Apple will likely unveil watchOS 4 at WWDC next month which should bring new features and improvements to the Apple Watch. I recently got my hands on an Apple Watch with the original Watch OS software which includes a few things I hope return with watchOS 4…
The first thing is something I mentioned last month in my watchOS 4 wishlist: easier access to Now Playing controls through a reorganized Control Center.
Now Playing is the panel that lets you control audio playback including volume with the Apple Watch’s Digital Crown. It was originally a swipe up from the watch face when the original Watch OS featured Glances. These were quick functions that you pulled up from the watch face and swiped through.
watchOS 3 dropped Glances and introduced the Dock while encouraging apps to be more glanceable at launch. In place of the cards that you got when you swiped up, watchOS 3 introduced Control Center which combined the Settings and Battery glance and added new features like Theater Mode over time.
The Now Playing controls are currently located in the Dock which you access by clicking the side button under the Digital Crown. Now Playing only appears when audio is actively playing, and it’s located at the far right end of your Dock apps (unless you save it and relocate it) so you have to scroll over to it.
The interaction requires way too many steps compared to the original method, which could be a swipe and a tap away.
The obvious thing to do here is copy the model that iOS 10 introduced with a multi-panel Control Center. Swipe up and over then tap versus click, swipe or scroll, scroll, scroll, tap, tap. If you always use Now Playing, simply swipe up and tap without even swiping over.
Separately, the current Control Center on watchOS 3 requires scrolling to access the commonly used AirPlay button which could be moved to the new Now Playing section. The solution here is so obvious that I would be surprised if we don’t see this with watchOS 4 next month.
Next up is Siri. I use Siri on the Apple Watch multiple times everyday for tasks like controlling HomeKit accessories, adding Reminders to my to-do list and shopping list, and starting workouts.
Siri has improved in a lot of ways with watchOS 2 and watchOS 3. After using Siri on the original Watch OS, I was reminded by just how wordy Siri could be when it first launched on the Apple Watch. There’s no voice feedback without using VoiceOver, so Siri is all voice input and text output on Apple Watch.
I wouldn’t mind an eyes-free version of Siri on the Apple Watch sometime in the future, but the minor but useful thing about Siri on the original Watch OS is how it animated.
The Siri wave looked different and was probably my favorite so far, but the flat bar along the bottom highlighted the display edge in a way that isn’t favorable. Apple later unified the look of Siri with the current animating wave form across all platforms, but on watchOS 3 the animation just plays randomly and doesn’t react to your voice.
That’s a weird step backwards that makes Siri feel less responsive whether or not that’s just perception or actual performance. My only guess is Apple did this to save processing resources, but the wave for dictation for general voice input still animates.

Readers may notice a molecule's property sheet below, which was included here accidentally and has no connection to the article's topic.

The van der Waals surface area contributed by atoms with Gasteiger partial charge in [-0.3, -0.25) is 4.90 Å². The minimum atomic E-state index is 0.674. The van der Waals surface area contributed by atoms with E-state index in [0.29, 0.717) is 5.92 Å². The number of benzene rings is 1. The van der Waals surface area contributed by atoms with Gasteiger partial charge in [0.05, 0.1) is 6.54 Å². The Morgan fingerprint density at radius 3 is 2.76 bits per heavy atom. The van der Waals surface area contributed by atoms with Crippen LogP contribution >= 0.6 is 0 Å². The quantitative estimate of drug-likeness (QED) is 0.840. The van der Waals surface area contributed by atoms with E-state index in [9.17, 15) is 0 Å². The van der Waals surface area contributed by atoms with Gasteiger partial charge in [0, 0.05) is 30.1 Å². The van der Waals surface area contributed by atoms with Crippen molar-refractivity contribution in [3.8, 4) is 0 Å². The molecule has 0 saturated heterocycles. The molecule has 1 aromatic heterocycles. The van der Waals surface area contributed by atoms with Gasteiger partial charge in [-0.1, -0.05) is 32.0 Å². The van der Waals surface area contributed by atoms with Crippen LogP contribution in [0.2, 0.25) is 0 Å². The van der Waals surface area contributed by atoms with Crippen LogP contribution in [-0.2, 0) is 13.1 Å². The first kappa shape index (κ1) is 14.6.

Back to Watch OS 1 for a moment, that version used the colorful Siri animation even for dictation, while the current watchOS uses a more bland black and white sound wave. Both are odd differences that I hope are reverted in watchOS 4.
As a side note, actually getting your hands on the original Watch OS these days isn’t the easiest thing to do. I found someone selling an unopened Apple Watch purchased at launch in 2015 which guaranteed it ran Watch OS 1.0, but activating it with an iPhone with iOS 10 wasn’t possible without updating the Apple Watch to watchOS 3.
The next step was finding an iPhone running a specific version of iOS 8. Presumably iOS 9 would force the Apple Watch to update to watchOS 2, and iOS 8.0 and iOS 8.1 lacked the Apple Watch app for pairing the Apple Watch. Luckily, I found a seller on eBay listing a reasonably priced iPhone 5c running iOS 8.2 specifically and voila!
Of course not everything was smoother on the original Watch OS. The side button below the Digital Crown was mapped to the Friends circle for using Digital Touch. Now that’s mapped to the Dock for picking favorited apps which can include Messages where Digital Touch works (although I think what magic Digital Touch had was sort of lost when it was no longer exclusive to Apple Watch).
One example of a basic interaction made more complicated on the original Watch OS is viewing award achievements. You needed to tap a View Award button compared to now when the alert includes the award.
These awards were different too. Now they’re personalized with your name and achievement date, but the originals versions were essentially impersonal videos (although some had a higher level of detail than now).
What was then called Apple Watch and was later simplified to just Watch is an app that also still works including all of the original promotion videos and managing Friends for Digital Touch.
As an Apple Watch enthusiast, using the original Watch OS is a nostalgic experience that mostly reminds me how much watchOS and Apple Watch has improved since launch. But there are a few niceties around the original Watch OS that could really inform what decisions I hope Apple makes for changes likely coming in watchOS 4.
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